After 30 years of stressing bombs and bravado in their campaign for reunification with Taiwan, Communist officials here are adopting different tactics: trade and nostalgia.
For about a year, they quietly have allowed trade with Taiwanese merchants who cross the Formosa Strait in fishing junks laden with radios, watches and umbrellas. Commerce takes place at four specially designated ports along the jagged coastline of Fujian Province less than 100 miles from the Nationalist stronghold on Taiwan.
Although trade only trickles today, it is the first direct and open commercial link between the Communist mainland and the capitalist island in decades. For Chinese on both sides of the strait, it is small but concrete evidence of Peking's commitment to normalize relations with Taipei.
Fuzhou and other parts of this mountainous, seaside province, once known as the war front, have become local testing grounds for the high-sounding policies devised in Peking, 1,700 miles away. Local officials, who have become downright hospitable toward their old Nationalist foes, like to describe Fujian as a political hothouse where the seeds of Chinese reconciliation are taking root.
While a few symbolic gestures are unlikely to lead a Nationalist stampede and in fact have already been denounced in Taipei as "Communist tricks," they take on greater importance since Peking tacitly agreed to link its peaceful reunification efforts to a gradual phase-out of U.S. arms to Taiwan.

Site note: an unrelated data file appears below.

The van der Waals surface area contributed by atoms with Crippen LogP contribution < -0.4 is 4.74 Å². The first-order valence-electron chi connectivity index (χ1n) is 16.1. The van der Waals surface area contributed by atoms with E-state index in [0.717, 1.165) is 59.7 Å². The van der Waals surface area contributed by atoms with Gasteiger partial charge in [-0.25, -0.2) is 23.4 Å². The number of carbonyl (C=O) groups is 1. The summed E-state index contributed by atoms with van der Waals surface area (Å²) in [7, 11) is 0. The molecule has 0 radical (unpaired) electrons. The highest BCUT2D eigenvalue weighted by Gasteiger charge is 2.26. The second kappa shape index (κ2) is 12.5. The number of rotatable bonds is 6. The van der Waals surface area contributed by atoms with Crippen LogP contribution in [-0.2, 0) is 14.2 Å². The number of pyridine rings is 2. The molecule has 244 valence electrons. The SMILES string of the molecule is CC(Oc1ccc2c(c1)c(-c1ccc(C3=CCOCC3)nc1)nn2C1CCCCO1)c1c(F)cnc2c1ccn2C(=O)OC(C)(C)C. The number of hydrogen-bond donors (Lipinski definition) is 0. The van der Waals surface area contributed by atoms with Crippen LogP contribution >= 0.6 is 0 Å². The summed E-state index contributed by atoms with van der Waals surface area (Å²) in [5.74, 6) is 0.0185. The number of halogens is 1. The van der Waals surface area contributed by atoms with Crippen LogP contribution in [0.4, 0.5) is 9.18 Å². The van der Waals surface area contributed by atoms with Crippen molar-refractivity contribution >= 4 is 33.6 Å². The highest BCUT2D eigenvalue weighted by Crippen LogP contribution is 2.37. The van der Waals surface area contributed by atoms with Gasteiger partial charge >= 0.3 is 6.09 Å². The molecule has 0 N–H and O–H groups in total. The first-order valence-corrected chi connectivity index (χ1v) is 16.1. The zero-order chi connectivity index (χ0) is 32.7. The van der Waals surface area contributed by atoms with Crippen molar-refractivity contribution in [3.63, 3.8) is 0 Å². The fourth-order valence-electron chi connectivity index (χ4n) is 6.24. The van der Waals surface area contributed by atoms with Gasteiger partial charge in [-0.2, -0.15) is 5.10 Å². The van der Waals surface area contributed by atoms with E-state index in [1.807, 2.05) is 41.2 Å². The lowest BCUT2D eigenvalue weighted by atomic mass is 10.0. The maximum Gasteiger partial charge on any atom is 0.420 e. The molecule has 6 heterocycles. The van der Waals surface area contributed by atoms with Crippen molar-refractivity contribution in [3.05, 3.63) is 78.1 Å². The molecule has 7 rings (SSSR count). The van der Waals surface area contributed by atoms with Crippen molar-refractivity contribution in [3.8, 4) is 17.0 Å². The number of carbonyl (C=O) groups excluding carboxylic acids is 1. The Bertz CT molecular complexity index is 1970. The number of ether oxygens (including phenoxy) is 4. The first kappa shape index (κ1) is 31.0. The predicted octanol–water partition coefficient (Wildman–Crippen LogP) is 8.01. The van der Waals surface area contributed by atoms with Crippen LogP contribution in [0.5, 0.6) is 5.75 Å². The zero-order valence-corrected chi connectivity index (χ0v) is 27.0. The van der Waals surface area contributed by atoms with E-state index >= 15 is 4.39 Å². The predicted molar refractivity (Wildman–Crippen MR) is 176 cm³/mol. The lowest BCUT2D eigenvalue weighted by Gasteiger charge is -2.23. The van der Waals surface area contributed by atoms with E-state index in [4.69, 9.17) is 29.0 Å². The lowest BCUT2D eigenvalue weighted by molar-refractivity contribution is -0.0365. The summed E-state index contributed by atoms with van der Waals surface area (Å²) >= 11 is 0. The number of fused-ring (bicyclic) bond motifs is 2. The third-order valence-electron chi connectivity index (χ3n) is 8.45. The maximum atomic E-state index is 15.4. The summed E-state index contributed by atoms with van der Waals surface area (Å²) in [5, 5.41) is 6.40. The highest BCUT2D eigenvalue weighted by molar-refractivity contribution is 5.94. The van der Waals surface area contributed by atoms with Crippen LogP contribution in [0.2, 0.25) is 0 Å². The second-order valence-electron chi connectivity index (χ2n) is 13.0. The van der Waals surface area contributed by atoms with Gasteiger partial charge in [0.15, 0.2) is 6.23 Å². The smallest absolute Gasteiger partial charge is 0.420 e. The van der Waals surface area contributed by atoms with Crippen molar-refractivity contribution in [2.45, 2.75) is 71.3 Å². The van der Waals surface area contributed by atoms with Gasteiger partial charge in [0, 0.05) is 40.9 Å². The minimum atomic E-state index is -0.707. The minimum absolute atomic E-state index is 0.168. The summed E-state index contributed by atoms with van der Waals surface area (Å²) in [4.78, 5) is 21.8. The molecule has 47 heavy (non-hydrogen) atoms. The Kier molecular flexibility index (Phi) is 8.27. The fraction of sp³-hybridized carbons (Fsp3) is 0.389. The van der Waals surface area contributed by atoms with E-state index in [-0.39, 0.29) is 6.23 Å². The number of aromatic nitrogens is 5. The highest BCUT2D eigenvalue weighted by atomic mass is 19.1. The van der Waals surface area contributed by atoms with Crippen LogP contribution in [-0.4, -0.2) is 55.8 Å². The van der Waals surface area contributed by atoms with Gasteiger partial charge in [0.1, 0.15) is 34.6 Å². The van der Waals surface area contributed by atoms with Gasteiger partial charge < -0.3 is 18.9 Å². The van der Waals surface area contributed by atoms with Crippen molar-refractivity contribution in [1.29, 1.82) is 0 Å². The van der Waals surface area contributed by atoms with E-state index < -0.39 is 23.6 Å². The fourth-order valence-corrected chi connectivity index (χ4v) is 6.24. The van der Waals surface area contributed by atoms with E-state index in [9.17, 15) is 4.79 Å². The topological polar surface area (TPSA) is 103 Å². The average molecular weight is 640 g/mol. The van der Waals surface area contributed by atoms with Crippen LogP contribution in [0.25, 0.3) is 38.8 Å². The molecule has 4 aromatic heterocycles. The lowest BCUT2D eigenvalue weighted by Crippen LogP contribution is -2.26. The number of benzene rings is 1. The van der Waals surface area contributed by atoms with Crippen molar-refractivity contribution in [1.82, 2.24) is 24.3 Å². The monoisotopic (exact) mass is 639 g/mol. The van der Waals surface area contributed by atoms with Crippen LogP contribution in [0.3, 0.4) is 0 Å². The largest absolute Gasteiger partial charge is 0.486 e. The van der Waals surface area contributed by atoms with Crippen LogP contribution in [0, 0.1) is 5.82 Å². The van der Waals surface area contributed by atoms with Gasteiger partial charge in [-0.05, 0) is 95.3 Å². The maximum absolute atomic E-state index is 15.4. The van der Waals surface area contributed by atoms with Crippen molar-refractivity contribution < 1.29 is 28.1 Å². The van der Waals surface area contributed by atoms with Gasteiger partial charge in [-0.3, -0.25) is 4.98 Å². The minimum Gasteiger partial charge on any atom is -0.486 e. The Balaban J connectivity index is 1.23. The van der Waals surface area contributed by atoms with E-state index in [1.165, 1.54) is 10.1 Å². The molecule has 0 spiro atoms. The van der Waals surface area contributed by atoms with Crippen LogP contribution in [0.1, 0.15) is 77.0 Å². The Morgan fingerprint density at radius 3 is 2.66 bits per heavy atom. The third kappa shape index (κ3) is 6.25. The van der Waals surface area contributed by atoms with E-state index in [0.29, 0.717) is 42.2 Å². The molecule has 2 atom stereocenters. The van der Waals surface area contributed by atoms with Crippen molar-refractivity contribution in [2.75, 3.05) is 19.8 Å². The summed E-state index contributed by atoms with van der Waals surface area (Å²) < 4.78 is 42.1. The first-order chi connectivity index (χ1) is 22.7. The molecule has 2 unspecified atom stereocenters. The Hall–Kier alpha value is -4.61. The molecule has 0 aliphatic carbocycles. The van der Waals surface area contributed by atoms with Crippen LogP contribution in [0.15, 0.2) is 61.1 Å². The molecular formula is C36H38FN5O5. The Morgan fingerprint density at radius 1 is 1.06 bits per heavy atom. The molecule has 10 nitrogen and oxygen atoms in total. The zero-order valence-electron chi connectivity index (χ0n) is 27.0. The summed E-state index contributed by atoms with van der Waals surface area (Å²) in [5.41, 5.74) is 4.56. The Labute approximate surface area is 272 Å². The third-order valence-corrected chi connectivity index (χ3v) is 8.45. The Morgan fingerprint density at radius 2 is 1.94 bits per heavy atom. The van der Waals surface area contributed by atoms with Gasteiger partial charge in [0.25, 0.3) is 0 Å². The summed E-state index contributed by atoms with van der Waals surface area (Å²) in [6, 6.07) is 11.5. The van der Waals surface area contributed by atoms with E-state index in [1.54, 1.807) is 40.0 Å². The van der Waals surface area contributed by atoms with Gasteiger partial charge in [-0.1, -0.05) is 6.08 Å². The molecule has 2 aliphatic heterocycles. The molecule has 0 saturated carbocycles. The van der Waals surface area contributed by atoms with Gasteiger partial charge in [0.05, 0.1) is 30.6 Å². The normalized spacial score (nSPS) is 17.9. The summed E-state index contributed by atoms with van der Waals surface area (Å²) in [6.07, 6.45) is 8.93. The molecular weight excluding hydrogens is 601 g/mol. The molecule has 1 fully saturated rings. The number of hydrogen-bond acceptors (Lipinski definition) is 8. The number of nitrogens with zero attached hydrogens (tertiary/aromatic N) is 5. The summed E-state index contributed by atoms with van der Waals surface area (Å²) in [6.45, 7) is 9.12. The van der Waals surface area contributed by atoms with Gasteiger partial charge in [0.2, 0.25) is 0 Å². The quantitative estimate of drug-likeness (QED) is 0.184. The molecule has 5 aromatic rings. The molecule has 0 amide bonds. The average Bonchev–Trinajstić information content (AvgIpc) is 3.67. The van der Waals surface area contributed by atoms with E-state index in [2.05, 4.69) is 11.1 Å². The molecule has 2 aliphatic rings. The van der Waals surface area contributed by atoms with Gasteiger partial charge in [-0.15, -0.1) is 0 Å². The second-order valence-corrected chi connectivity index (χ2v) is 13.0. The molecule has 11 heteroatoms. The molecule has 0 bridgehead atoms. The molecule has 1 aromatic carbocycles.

In that spirit, Communist authorities in the southern port city of Xiamen have converted underground bomb shelters into cafes and cinemas. Fuzhou radio broadcasters have dropped psychological warfare in favor of nostalgic appeals in programming directed at the breakaway island.
In the farm town of Quanzhou, officials erected a huge, red billboard outside the biggest hotel welcoming returnees from Taiwan and set up a travel agency to facilitate visits.
"We're trying to bring people together," explained Zhang Kehui, vice director of Fujian's reception center for Taiwan compatriots. "The policies will work in time."
To be sure, Fujian is far from becoming a demilitarized zone. Where the frayed port cities give way to a verdant interior of rice paddies and tea groves, the quiet peasant life is disturbed by at least 100,000 soldiers. Seven major airfields sprinkle the province with the best Chinese fighters. And the East China Sea fleet with its 40-odd conventional submarines moors offshore.
Quemoy and Matsu -- Nationalist-held islands off the Fujian coast whose very names evoke American anticommunist rhetoric of the 1950s -- remain on combat alert, bristling with heavy artillery, underground bunkers and about 100,000 of Taiwan's best troops.
Recent foreign visitors to Quemoy were impressed by the siege mentality even as Peking sues for peace. Hunkering down in an observation bunker, a Taiwanese colonel clad in battle fatigues looked across the narrow stretch of water separating him from the mainland and noted that Xiamen was just 2,300 yards away.
"That's less than two miles from communist hell," he advised his guests.